Superstar Angélique Kidjo sings at the 1000th Tiny Desk — and speaks from her heart
NPR is celebrating its 1,000th Tiny Desk Concert. And who better to mark the occasion than the 5-time Grammy award-winning Beninese artist and international sensation Angélique Kidjo?
Kidjo's music is equal parts boisterous and soulful. The strength of her voice commands attention while her band impressively manages to keep up with awe-invoking and radiant energy she displays. Her music transcends mere danceability and instead possesses you with its rhythm, leaving you no choice but to move with the groove.
We spoke to Kidjo about her music, her activism on behalf of girls and women – and what it means to perform at supercharged events like the Olympics and of course, the 1,000th Tiny Desk, which marked the occasion with a cake (it was ... delicious).
This interview has been edited for length and clarity.
What was it like performing for the 1,000th episode of NPR's Tiny Desk?
I'm speechless. I've always been a listener to the Tiny Desk Concerts. They show that there's more than just American musicians we have to focus on. The Tiny Desk Concerts bring the whole world into this tiny place where you can make miracles and wonder.
The Tiny Desk Concerts remind us that we are each other's keepers and that music is a universal language. It doesn't matter who is behind the microphone, the music goes straight into our DNA and touches our hearts.
Last year you performed during the opening ceremony of the Tokyo 2020 Summer Olympic games. How does that experience, being on an immense stage in front of people from all over the world, compare to performing here behind a tiny desk?
One thing that Tiny Desk shares in common with the Olympics is that they're both moments where we rediscover other people. You realize that, gee, this world is big, yet these moments bring all of us together in one place. The Tiny Desk and the Olympics bring everybody together in one place to speak to the largest public around the world.
What does African music mean in the context of this new world where technology can bring us all together no matter where we are?
There is no music without African input. Why? Because Africa is the cradle of humanity, all Homo sapiens originally came from Africa. The music from Africa is here to last forever.
The new generation of artists coming up from Africa are talented and unapologetic. What's changed now is the platform that the internet has given them. They don't have to come all the way to the U.S. to get recognized. You just click and see how many millions of people like their work.
Your new album, Queen of Sheba, which was made in collaboration with French-Lebanese jazz trumpeter Ibrahim Maalouf, combines African music and Middle Eastern music in a way that's new for you. What inspired this collaboration – and how did that album come together?
I thought about what is the link between Africa and the Middle East, and I found the myth of the queen Sheba asking King Solomon riddles to tap into his wisdom. At the time, power had always been male, but here was a woman who had wisdom, too.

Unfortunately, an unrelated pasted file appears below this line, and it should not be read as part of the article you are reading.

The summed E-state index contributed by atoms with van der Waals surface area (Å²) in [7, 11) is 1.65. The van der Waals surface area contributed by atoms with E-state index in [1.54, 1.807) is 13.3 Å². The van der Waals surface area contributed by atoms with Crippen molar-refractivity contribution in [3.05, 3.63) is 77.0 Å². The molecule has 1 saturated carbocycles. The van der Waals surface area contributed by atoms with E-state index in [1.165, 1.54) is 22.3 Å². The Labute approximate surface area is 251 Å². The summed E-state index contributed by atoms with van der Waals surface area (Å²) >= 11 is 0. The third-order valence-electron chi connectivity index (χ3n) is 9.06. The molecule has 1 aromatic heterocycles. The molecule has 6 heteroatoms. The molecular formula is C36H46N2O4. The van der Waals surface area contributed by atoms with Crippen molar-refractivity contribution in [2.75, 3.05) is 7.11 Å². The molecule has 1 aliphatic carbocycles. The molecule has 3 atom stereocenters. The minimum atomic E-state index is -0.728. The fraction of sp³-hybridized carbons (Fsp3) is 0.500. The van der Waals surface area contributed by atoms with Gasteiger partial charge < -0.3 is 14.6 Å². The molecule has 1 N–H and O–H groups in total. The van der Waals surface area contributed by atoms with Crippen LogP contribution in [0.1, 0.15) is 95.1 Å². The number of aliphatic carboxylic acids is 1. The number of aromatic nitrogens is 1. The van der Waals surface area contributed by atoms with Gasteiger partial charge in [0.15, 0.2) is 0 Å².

We scraped the whole project together from performances we did on stage. Ibrahim Maalouf and I did three shows, then looked at each other and said "We're going to do an album." And that was how we got Queen of Sheba.
How has your advocacy work been going? You've led campaigns against child marriage and domestic violence against women. Has the pandemic had an impact on those efforts?
I'm campaigning every day, because when you witness abuse and you say nothing or do nothing, you are a part of that abuse. Lately, I've learned a great lesson of humility. I realized we don't have all the answers, we don't have all the solutions.
We lost a lot of progress on the fight against child marriage and violence against women during the lockdown. We are back at zero, really. The lockdown allowed a lot of abuse from men who didn't have a job and had to stay home. Men going away to work protected a lot of women in Africa. Without that women and children were forced to live with the perpetrator at home all the time.
My father always said, a great man is one who accepts both sexes, men and women. We all come into this world created by the two. So when you embrace that, you cannot see another person of a different sex as inferior to you.
How can people help? There are so many people out there who want to make a difference but don't know how.
Everybody is an advocate, that's what the song "Free and Equal" we sang today is saying. It's saying that we belong to the same human family and we all have to advocate for that human family so that justice can exist for everybody, no matter your skin color or where you come from.
You need to embrace love more than hate and violence. Life demands courage, I tell people to live every day like it's going to be your last one. Challenge yourself to be the best version of yourself. If you see somebody saying something outrageous, fight back.
That being said. We in Africa are not your charity work. As long as you have homeless people here in America who don't eat three meals a day or have access to basic health care, then the human rights of the American people are being infringed too.
Last question, you've been on the biggest stages and had all of this success, so what's next for Angelique Kidjo?
I don't know. If I knew, then I would have the pretension and arrogance of God, so I don't know.
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